Nat King Cole: A jazz pianist and singer, he composed the song Straighten Up and Fly Right based on stories that his father, a pastor in a Baptist church, used for his sermons. Father of the singer Natalie Cole.
Frank Sinatra: nicknamed The Voice, is the benchmark for performance for all male jazz singers. His popularity transcended style, he became a movie star and his legacy can still be seen today in all kinds of artistic expressions.
Al Jarreau: born in the United States, he earned his place thanks to his unique style, his vocal range, and the incorporation of diverse styles in his work, such as soul, pop, and blues, among others. Owner of an extensive discography, his interpretations of the songs My Favourite Things and Stockholm Sweetnin stand out.
Chet Baker: singer and trumpet player, he stood out for his unmistakable style within the so-called cool jazz.
Esperanza Spalding: owner of a privileged voice, she also plays the double bass and the electric bass. A native of Portland, USA, and with little more than 30 years of age, she is one of the most outstanding female singers of today.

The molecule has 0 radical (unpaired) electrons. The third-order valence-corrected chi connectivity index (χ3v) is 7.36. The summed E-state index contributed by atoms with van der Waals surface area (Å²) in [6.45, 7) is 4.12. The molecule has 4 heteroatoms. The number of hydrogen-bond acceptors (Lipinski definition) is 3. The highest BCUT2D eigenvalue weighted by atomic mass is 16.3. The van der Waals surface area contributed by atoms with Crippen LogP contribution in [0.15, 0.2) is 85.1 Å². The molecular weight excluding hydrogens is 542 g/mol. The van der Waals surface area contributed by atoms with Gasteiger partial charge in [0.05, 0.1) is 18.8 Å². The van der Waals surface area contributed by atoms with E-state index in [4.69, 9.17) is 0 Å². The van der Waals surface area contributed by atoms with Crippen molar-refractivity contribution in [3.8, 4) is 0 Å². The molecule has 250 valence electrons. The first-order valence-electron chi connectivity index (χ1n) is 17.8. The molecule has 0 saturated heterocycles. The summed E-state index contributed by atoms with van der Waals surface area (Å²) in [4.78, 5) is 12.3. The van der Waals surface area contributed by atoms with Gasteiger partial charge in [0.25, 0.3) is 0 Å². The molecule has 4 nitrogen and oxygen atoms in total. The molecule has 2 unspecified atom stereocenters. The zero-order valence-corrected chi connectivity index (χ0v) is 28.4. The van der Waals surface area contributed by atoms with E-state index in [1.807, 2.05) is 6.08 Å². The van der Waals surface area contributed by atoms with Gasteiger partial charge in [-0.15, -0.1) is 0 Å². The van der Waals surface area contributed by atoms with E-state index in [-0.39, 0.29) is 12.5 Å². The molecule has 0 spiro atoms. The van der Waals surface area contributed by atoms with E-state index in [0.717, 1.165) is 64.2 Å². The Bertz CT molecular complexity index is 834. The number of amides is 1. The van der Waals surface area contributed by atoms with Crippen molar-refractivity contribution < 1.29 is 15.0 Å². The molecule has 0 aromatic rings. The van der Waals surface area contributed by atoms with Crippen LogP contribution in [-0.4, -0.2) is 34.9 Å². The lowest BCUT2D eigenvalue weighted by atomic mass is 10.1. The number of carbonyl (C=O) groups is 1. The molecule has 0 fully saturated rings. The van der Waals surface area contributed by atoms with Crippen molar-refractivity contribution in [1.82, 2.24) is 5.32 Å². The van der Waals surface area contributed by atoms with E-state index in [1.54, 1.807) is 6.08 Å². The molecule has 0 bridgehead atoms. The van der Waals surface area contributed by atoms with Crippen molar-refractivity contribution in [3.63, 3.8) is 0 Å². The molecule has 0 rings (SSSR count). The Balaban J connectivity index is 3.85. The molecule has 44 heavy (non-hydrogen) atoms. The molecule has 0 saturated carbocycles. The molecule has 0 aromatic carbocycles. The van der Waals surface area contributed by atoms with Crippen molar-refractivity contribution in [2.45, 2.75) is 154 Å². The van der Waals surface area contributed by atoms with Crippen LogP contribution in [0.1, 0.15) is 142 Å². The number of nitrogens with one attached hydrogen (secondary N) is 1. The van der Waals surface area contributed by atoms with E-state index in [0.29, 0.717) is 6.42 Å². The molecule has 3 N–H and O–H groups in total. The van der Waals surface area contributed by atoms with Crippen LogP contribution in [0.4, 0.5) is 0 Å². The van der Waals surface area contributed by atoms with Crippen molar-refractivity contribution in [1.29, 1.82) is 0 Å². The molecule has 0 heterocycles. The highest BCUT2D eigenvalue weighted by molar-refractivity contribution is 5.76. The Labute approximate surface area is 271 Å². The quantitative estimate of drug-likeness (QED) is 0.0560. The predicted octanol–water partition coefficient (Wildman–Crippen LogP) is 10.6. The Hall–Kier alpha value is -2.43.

Diana Krall: pianist and jazz singer born in the United States. With more than 15 million albums sold worldwide, she is, without a doubt, one of the leading voices of the genre at an international level.
Eliane Elias: is a pianist of Brazilian origin who has her roots in classical and popular music, with clear influences from jazz and the fusion of world music. She was part of several groups as a leader, among which passed musicians of the stature of Randy Brecker, Michael Brecker, Eddie Gomez, Jack DeJohnette, Herbie Hancock, among other greats of contemporary jazz.
The list is endless within the extensive and, fortunately, rich history of jazz.